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Brussels, 15 March 2011

Huge Illegal Cigarette Factory in Poland Raided

Plans by an international criminal gang to flood the EU market with millions of illegal cigarettes came to an abrupt end recently when Polish Police raided an illegal cigarette factory near to Warsaw, Poland. During the raid, the Polish Police arrested 32 people and seized cigarette making machinery and materials, including over 50 tonnes of cut tobacco. A consignment of nearly 5 million cigarettes, which had already been loaded on a lorry for distribution, was also seized.

The raid was the result of investigations in several countries which were coordinated by the European Anti-Fraud Office, OLAF. Shortly after the illegal production facility was seized in Poland, 4 people were arrested in Germany and over 70 tonnes of tobacco destined for the factory were seized in Lithuania as part of the same operation.

The Director-General of OLAF, Mr Giovanni Kessler, expressed his congratulations to the Polish Police and the Customs authorities in Germany and Lithuania for their achievements in this case. "This was an extensive criminal enterprise. The criminals could have produced around 120 million cigarettes with the tobacco which has been seized, representing potential losses to the EU taxpayer of €24 million, and there is no doubt that further deliveries of tobacco were planned. This operation clearly demonstrates the outstanding results that can be achieved through international cooperation". Mr Kessler went on to explain that the factory had been raided shortly after production had started. "This was a very large factory with considerable production capacity. If it had continued to run, losses to the EU and Member State budgets would potentially have been €6 million a week".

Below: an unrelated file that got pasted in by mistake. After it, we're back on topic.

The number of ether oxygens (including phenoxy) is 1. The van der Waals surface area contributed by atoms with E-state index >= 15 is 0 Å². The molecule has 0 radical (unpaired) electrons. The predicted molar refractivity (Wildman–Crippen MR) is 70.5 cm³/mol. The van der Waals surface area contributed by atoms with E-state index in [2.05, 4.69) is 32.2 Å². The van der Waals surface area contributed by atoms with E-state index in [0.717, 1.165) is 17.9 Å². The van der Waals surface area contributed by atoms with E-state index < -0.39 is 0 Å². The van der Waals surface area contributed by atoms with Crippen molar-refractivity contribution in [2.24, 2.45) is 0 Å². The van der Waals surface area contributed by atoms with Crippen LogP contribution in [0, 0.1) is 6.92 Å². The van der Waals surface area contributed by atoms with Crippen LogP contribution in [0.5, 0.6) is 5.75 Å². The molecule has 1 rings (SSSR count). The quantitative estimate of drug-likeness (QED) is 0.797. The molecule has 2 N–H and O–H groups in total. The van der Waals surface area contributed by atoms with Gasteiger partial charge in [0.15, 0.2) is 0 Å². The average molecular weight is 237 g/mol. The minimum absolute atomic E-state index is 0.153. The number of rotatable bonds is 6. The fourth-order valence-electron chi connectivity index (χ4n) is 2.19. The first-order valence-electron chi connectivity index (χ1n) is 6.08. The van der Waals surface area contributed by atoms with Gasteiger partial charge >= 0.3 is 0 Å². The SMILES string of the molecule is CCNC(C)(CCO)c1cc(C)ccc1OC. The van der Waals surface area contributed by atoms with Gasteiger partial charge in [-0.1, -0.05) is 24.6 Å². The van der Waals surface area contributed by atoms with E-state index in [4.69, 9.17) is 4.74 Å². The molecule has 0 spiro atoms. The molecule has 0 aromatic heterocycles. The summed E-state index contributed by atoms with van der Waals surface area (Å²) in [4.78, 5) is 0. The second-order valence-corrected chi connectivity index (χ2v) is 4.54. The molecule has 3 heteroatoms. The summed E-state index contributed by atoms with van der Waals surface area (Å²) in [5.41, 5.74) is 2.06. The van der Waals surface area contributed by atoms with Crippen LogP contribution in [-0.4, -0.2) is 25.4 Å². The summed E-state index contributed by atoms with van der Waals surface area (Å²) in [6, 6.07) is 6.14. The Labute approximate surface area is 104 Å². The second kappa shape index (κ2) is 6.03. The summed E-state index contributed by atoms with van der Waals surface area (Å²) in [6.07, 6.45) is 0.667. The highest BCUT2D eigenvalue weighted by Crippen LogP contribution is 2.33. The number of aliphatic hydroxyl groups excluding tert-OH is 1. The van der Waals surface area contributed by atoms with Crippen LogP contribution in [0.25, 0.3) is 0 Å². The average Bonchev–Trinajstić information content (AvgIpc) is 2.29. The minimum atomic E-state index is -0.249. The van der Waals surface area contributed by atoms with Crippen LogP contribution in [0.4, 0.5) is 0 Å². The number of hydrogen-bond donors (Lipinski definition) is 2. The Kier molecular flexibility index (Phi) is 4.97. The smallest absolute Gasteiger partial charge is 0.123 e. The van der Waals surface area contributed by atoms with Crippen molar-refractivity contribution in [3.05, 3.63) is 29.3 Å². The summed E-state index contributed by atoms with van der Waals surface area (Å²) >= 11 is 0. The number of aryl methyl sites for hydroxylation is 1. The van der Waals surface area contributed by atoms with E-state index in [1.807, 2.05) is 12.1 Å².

An estimated 10 billion euro in taxes and duties are lost to the budgets of the EU and Member States each year as a result of cigarette smuggling and counterfeiting.

For photos and video material courtesy of Polish police, please see:

For further details:



European Anti-Fraud Office (OLAF)

Phone: +32 2 296 72 00


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